The next day I visited the Jewish Museum, which contained a room entirely devoted to the history of the Ringstrasse, the road encircling the Inner City, and its Jewish connection.

In 1857, the emperor Franz Joseph had ordered its construction, mostly by wealthy businessmen, a number of whom were Jewish. It was the first time Jews were allowed to own property in Austria.

These wealthy banker and industrialist dynasties built opulent palaces and resided in them, while sponsoring all manner of arts and culture in Viennese society.

In fact, the Jewish community has left its mark on everything from music, to science, to art, psychology to literature and more.

Less than a century later, these properties were confiscated, one turned into Nazi headquarters. A continuous black and white film showed Hitler’s motorcade parading along the Ringstrasse, while hundreds of thousands of bystanders cheer hysterically.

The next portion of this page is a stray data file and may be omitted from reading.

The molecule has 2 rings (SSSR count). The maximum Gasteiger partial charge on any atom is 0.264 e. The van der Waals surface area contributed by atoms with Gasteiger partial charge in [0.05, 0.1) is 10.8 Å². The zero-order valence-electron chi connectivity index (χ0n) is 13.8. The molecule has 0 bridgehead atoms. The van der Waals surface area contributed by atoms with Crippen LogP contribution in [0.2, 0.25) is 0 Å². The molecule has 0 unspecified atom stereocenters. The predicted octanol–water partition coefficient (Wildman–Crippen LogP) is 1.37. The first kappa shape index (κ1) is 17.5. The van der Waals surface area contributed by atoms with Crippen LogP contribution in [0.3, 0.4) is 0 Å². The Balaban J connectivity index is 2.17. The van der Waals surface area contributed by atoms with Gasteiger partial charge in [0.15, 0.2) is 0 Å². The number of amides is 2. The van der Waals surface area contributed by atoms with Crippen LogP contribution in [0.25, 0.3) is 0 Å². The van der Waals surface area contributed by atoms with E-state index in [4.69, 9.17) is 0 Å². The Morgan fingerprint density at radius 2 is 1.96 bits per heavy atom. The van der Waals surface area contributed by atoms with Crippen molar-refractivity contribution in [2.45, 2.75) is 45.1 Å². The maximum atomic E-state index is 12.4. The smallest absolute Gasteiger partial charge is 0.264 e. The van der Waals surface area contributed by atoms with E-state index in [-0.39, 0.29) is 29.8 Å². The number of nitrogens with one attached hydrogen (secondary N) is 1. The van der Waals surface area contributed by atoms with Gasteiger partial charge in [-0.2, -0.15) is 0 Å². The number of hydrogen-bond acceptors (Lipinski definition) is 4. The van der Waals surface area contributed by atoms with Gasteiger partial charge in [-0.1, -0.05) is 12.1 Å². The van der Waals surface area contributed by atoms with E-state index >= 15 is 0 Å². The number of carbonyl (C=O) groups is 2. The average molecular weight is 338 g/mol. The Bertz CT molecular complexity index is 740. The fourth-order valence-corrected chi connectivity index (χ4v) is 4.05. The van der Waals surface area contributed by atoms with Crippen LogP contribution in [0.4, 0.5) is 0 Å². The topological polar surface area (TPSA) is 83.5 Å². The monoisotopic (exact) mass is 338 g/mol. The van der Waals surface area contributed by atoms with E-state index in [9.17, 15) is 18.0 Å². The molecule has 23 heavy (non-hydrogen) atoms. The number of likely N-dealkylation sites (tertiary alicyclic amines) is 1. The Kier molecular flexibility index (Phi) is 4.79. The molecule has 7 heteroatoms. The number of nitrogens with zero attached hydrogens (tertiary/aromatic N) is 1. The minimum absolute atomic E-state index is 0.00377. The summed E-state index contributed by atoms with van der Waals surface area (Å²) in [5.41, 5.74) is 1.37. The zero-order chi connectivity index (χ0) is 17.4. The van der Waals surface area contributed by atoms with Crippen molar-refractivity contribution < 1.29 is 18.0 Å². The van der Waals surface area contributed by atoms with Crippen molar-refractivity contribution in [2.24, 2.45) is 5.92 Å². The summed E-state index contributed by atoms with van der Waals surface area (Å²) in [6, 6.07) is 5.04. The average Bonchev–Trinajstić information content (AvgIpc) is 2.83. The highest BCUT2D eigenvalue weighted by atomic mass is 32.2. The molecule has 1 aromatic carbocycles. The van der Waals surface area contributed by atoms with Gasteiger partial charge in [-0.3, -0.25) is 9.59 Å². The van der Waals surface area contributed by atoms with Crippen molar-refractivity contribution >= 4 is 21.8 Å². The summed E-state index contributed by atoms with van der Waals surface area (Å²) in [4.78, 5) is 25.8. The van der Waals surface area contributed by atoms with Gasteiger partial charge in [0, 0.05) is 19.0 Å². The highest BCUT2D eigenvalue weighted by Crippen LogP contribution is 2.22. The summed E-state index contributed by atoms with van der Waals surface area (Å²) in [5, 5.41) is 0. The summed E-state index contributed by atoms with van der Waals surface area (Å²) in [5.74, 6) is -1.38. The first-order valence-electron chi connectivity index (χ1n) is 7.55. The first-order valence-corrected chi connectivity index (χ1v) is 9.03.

In the section of the museum on the Judenplatz, artifacts from the Middle Ages tell the story of Vienna’s Jewish community in medieval times.

A model and map show the ghetto- like Jewish section of old Vienna.

A fragment of the Scroll of Esther from 1460, engravings of a Jewish wedding and a young boy studying Hebrew texts, and a wooden replica of the synagogue built in the 13th century, the largest in Europe at the time, show striking similarities to our modern Jewish culture.

Maps on the wall depict “important Jewish settlements of the 4th century in the Roman Empire” – including Wien, Vienna, and “Jewish circles of tradition in Medieval Europe in the 13th century” demonstrate just how ancient a community this is.

I was astounded to learn that the recently discovered archeological remains of the synagogue, which was destroyed in 1420, sit below the museum.

Here was the bimah, here the women’s section, here, on the eastern wall, the ark that contained the Torah scrolls, not much different in layout from the synagogue I had visited the day before.

Playing in the background was a plaintive dirge, a Jewish Chronical (the Vienna Gesera) written in 1420 in Judendeutsch, which I imagine to be a medieval version of Yiddish. It describes the terrible events of that year: Duke Albrecht imprisoned all the Jews of Austria, confiscated their property and forced them to be baptized.

Those who resisted were burned alive.

The synagogue – burnt to the ground.